• Nutrient deficiencies: Excessive dieting can make your body feel hungry, leading to low blood sugar, which causes your body to break down fat to provide energy for the body. When fat dissolves, a lot of fatty acids in the blood lead to fat accumulation in the liver. Undernutrition also lacks amino acids that transport fat, and the body cannot move triglycerides into liver cells, leading to fatty liver.

The main causes of fatty liver stemming from unhealthy eating habits and the lack of scientific lifestyle of patients.

Symptoms of fatty liver

Common symptoms of fatty liver disease include:

• Always feeling hungry and appetite: The first symptom of fatty liver is always the appetite, especially sweet. This causes the patient to eat a lot of starchy, sugar-rich foods, from which the body will accumulate fat in the liver and hurt the liver, and the health will seriously decline.

• Many abdominal fat: In overweight and obese people, there is a high risk of fatty liver disease. Body mass index (BMI) greater than 30 will often increase waist size, this is a high risk factor for fatty liver. This condition can lead to diabetes, high blood pressure, heart attack and stroke.

• High cholesterol: High levels of fat in the blood signal that the liver is in excess fat. The liver also produces cholesterol and pushes it into the bloodstream. Therefore, when eating high-fat foods, the liver releases more fat in the body and increases cholesterol.

• Always tired: Fatty liver disease with unclear symptoms and silently progressing, you can only detect if you have a blood test or liver biopsy. However, once the disease progresses to cirrhosis, you may experience signs such as fatigue and a feeling of weakness.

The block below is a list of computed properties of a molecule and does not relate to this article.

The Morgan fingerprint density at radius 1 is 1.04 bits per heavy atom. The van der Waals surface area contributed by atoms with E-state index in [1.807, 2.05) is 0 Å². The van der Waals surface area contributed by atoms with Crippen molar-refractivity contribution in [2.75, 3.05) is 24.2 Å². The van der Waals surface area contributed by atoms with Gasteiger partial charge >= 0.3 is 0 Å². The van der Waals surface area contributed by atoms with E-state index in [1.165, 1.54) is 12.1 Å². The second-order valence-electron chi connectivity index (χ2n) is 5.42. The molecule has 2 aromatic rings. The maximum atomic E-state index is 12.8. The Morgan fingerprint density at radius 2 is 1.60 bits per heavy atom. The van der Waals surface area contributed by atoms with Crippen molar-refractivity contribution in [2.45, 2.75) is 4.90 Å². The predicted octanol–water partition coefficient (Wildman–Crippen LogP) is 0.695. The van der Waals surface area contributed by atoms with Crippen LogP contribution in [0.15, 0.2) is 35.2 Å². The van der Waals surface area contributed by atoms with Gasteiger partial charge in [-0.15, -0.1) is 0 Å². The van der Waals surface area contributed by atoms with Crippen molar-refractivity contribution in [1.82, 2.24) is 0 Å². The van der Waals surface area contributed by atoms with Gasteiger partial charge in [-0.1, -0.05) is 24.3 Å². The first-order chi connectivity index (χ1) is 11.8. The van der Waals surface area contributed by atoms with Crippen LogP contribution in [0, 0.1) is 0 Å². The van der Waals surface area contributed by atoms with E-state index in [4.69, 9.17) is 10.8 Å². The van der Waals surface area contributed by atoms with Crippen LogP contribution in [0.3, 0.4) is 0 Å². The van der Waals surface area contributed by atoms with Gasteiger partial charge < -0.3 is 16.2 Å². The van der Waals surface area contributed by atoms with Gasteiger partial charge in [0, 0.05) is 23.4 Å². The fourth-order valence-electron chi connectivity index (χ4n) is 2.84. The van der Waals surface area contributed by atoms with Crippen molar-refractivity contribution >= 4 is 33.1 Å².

• Pain in the upper right abdomen: Fatty liver causes fluid to start accumulating in the abdomen, an infection will cause abdominal pain with anorexia symptoms, loss of appetite.

• Jaundice, yellowing of the eyes: When the liver function is impaired, toxins are not eliminated and accumulated in the body. Yellow waste called bilirubin is produced in bile and processed in the liver. When there is too much bilirubin in the blood, it can leak into tissues such as skin and eyes, causing jaundice and yellow eyes.

Symptoms of fatty liver usually appear only when the disease is very severe, so you need to have regular health checks and treatment methods and prevent fatty liver accordingly.

Complications of fatty liver

Fatty liver disease that is not treated promptly and properly can lead to complications such as:

• Hepatitis: The untreated fatty liver condition will keep the disease from growing, causing the liver to work continuously, leading to hepatitis that makes treatment difficult.

• Cirrhosis: This condition is also considered to be due to advanced hepatitis causing cirrhosis. Cirrhosis is often difficult to cure and causes serious complications for the body.

• Liver cancer: At this stage, treatment aims to control symptoms and prolong the life of the patient.

Complications from fatty liver are very dangerous, especially liver cancer. Therefore, you need timely prevention and treatment methods.




Be the first to comment

Leave a Reply

Your email address will not be published.


*